The B-square Ranch was established in 1957 by Tom Bolack to demonstrate
multiple land use. The 300 acre operation involved land reclamation,
river rechanneling and production of wildlife habitat. Showing the
fruits of agricultural production won many ribbons at the New Mexico
Tommy Bolack watched, with great interest, the early development
of the ranch and began working at the ranch during the summer in
1962, and was managing the operation eight years later while attending
college. By 1973, he was managing the operation full-time and was
personally growing and assembling the yearly New Mexico State Fair
display. The Bolacks had withdrawn the display from competition as
winning many ribbons was defeating their purpose to encourage others
to complete and to keep their land productive. As a further incentive,
the Bolacks matched all first place premiums on agriculture products
and awarded ribbons.
Over a thirty year period, several large acquisitions would enlarge
the ranch to it's present 12,000 acres. Several river rechanneling
projects would straighten five miles of the San Juan River and produce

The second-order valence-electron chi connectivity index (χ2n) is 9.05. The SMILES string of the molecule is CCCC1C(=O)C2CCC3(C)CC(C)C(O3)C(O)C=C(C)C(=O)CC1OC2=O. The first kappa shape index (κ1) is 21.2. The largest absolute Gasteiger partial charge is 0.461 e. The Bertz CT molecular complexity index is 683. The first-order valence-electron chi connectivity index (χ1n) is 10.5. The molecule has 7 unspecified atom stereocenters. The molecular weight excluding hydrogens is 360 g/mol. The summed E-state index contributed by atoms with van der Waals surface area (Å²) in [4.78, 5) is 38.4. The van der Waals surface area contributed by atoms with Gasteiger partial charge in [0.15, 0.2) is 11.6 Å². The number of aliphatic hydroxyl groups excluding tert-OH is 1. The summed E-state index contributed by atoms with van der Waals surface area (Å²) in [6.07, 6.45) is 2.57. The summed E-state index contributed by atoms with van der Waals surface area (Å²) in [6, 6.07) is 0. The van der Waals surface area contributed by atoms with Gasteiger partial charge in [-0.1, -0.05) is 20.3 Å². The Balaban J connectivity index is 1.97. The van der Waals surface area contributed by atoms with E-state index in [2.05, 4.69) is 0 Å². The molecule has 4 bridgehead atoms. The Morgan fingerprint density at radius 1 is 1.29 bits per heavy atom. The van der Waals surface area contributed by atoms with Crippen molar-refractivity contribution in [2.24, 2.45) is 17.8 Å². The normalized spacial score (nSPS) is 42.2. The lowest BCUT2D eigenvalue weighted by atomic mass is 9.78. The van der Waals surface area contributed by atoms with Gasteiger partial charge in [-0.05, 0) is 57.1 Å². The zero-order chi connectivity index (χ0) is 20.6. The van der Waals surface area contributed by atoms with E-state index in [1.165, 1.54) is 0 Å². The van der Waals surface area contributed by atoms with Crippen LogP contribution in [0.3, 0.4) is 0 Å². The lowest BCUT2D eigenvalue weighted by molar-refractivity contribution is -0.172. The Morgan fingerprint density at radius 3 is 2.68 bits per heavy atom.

eight new lakes and 1,000 acres of riparian wildlife habitat. A land
reclamation project would transform 7000 acres of wasteland into
productive farm land. Finally a watershed management program would
construct 300 retention dams and re-seed nearly 5,000 acres of barren
A bridge was moved some twelve miles in 1980, and placed to link
the north and south ranch operations and was dedicated in memory
of Tom's wife, Alice, who died of cancer in 1978.
Despite Tom's near fatal accident in the early 1970's, and a stroke
twenty years later, he and Tommy worked hand-in hand in the development
of the B-Square Ranch. Tommy acted as engineer, implementer and inspector
for most projects.
Today, the operation boasts a 650 head cattle heard, 400 deer, winter
refuge for 75,000 waterfowl, home to pheasant, turkey, quail and
raptors. The showplace of resource conservation at work clearly demonstrates
that agriculture, livestock, wildlife and oil an gas production
can co-exist in mutual benefit.